Iconoclasts take a calculated risk. At OSU it tragically led to the suffering of Drapela's family, as poignantly described in his own words quoted by Gordon J. Fulks and George Taylor's blog post dated June 13, 2012.

Please note that I am sympathetic to Drapela's family suffering. Also, I have no personal interest in the academic infighting over climate change.

However, as a taxpayer, I believe good teamwork is required to efficiently do world-class research with taxpayer dollars. If we hold OSU research department chairmen responsible for this, then it is only fair to let them pick their team, in a manner similar to how OSU Beaver football players and coaches are treated.

(Quoted from Thomas Kraemer, "For the good of the team," Gazette-Times, Jul. 8, 2012, p. D5)

Although I didn't address it in my letter due to space, I see this as part of the bigger issue of the tradeoffs between allowing academic freedom for exploring new ideas at universities and allowing only the type of research that will get the most funding. Perhaps, I will write some more on this idea later.

In response, people not close to academia have asked me why research has anything to do with non-research staff members, such as Drapela. Both Drapela and others think his continued employment should be determined only by his outstanding teaching record, as evidenced by his students' high praise of him.

In fact, the limited resources of OSU make it essential for their entire research team, from the contracted cleaning crew to the world famous scientists, to be pulling in the same direction. OSU researchers must team up with researchers worldwide because OSU can't do it all.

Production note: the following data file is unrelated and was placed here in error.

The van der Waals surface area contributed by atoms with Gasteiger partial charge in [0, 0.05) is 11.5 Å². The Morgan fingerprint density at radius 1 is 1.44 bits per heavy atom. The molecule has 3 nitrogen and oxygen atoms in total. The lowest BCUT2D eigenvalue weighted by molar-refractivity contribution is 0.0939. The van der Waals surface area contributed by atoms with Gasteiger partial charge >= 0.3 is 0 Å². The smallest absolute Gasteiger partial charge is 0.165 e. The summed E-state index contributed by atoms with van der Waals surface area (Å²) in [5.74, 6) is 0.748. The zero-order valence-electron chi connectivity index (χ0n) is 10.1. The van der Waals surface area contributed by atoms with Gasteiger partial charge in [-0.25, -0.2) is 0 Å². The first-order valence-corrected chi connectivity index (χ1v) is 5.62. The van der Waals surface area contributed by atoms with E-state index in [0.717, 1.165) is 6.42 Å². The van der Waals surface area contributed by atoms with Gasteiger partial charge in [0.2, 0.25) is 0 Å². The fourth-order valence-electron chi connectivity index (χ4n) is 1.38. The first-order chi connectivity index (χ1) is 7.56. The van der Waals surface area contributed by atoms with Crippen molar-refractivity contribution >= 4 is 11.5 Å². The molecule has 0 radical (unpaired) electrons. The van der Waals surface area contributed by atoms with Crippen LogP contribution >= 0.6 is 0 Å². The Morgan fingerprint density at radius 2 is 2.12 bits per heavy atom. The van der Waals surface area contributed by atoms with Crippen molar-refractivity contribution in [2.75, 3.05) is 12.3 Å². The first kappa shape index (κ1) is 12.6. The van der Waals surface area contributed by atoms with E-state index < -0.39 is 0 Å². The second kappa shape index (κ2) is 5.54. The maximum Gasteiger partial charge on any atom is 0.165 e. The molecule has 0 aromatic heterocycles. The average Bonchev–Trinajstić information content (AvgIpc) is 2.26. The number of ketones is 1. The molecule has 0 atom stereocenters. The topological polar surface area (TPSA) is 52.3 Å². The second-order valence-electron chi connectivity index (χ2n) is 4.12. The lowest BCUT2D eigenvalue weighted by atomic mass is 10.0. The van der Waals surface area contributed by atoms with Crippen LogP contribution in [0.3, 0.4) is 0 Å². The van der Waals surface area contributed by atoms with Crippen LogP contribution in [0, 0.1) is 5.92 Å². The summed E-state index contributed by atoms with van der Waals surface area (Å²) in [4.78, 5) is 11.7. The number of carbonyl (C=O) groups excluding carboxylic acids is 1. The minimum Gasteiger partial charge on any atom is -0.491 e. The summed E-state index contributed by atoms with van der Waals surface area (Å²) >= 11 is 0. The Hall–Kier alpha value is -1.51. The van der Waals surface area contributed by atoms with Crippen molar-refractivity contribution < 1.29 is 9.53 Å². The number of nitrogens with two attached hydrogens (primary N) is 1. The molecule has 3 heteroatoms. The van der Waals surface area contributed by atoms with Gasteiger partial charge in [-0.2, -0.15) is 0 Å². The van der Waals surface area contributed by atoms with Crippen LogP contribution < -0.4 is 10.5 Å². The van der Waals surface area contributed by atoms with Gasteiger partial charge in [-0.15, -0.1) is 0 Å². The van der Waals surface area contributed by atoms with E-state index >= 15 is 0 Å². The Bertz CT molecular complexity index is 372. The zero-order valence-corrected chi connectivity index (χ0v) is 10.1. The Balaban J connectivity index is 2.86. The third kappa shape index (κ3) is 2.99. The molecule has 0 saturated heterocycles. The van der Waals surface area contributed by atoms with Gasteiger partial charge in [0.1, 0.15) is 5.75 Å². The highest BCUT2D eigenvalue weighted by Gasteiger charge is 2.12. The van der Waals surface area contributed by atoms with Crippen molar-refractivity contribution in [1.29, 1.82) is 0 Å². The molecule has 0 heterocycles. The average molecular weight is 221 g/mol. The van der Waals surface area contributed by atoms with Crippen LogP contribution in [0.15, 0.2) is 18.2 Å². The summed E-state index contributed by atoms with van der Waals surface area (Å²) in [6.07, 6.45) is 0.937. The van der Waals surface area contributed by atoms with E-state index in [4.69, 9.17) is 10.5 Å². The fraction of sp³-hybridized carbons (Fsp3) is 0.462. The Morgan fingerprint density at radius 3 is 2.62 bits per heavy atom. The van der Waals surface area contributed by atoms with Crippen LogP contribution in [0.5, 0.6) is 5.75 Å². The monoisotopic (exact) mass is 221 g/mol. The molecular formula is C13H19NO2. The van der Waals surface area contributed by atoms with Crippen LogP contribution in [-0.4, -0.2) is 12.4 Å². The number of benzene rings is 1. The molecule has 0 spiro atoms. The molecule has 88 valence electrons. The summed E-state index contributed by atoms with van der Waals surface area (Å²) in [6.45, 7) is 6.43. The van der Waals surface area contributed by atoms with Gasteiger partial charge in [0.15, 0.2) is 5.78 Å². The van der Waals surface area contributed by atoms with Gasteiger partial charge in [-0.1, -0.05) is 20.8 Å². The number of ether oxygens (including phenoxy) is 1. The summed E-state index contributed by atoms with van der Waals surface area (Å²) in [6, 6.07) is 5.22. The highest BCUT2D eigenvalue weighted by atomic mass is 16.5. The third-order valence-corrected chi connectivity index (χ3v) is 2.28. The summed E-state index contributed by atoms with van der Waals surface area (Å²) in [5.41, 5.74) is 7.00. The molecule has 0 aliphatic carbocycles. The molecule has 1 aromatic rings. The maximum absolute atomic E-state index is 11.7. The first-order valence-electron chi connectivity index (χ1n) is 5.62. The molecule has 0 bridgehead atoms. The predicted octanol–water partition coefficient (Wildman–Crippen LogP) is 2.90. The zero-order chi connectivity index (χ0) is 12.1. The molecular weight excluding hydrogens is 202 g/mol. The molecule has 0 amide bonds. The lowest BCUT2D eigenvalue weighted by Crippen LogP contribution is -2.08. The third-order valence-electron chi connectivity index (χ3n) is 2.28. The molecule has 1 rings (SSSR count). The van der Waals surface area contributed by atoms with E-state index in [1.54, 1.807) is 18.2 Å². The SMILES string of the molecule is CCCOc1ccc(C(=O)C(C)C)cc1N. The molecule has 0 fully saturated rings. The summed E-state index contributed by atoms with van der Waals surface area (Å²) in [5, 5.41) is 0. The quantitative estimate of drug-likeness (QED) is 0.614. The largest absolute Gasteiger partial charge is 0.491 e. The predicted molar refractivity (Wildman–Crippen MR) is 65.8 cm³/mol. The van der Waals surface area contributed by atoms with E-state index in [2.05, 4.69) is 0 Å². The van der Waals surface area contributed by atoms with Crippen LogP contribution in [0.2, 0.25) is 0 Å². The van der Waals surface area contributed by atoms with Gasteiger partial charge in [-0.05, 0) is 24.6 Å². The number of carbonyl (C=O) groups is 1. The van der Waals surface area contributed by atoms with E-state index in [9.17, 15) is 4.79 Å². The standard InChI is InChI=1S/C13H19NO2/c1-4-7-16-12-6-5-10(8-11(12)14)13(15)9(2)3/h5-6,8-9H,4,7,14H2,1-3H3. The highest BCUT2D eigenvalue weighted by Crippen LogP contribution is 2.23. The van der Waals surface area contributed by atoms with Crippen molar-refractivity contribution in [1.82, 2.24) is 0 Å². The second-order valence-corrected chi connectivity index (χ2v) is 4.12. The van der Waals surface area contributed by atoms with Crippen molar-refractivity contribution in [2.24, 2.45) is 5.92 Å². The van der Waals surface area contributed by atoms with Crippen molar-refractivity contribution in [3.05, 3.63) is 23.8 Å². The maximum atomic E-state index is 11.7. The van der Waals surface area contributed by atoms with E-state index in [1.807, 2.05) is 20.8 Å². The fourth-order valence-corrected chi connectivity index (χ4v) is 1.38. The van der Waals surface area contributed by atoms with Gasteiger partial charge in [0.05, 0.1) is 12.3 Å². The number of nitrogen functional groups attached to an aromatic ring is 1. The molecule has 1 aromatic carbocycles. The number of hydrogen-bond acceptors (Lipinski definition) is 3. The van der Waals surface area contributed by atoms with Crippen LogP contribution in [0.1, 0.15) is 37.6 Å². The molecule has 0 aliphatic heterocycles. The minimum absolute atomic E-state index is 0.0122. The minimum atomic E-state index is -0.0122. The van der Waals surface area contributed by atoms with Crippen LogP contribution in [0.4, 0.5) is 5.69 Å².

Other people ask nostalgically why OSU can't be like it was in the last Century -- a good teaching college instead of a research university where students take a back seat. The reason is because OSU has adapted to the defunding of it by the Oregon Legislature over the last few decades. OSU has predictably replaced tax dollars by seeking externally funded research programs along with increasing student enrollment and tuition.

The bad news is that good research professors are stereotypically bad teachers. The flip side is that funded research can provide students with many more educational opportunities than just a boring old classroom.

Here are some samples of the flurry of previous letters on global warming:

Some related posts and links on this issue:

BusinessWeek says OR codes are falling out of favor

QR code for thomaskraemer dot blogspot dot com PHOTO: A QR code for the URL link to the Thomas Kraemer blog. QR is an abbreviation of Quick Response code that any smart phone should be able to photograph and decode to go here without having to manually type the link. See previous post: Quick Response QR code for potatoes and Thomas Kraemer blog (10/15/11)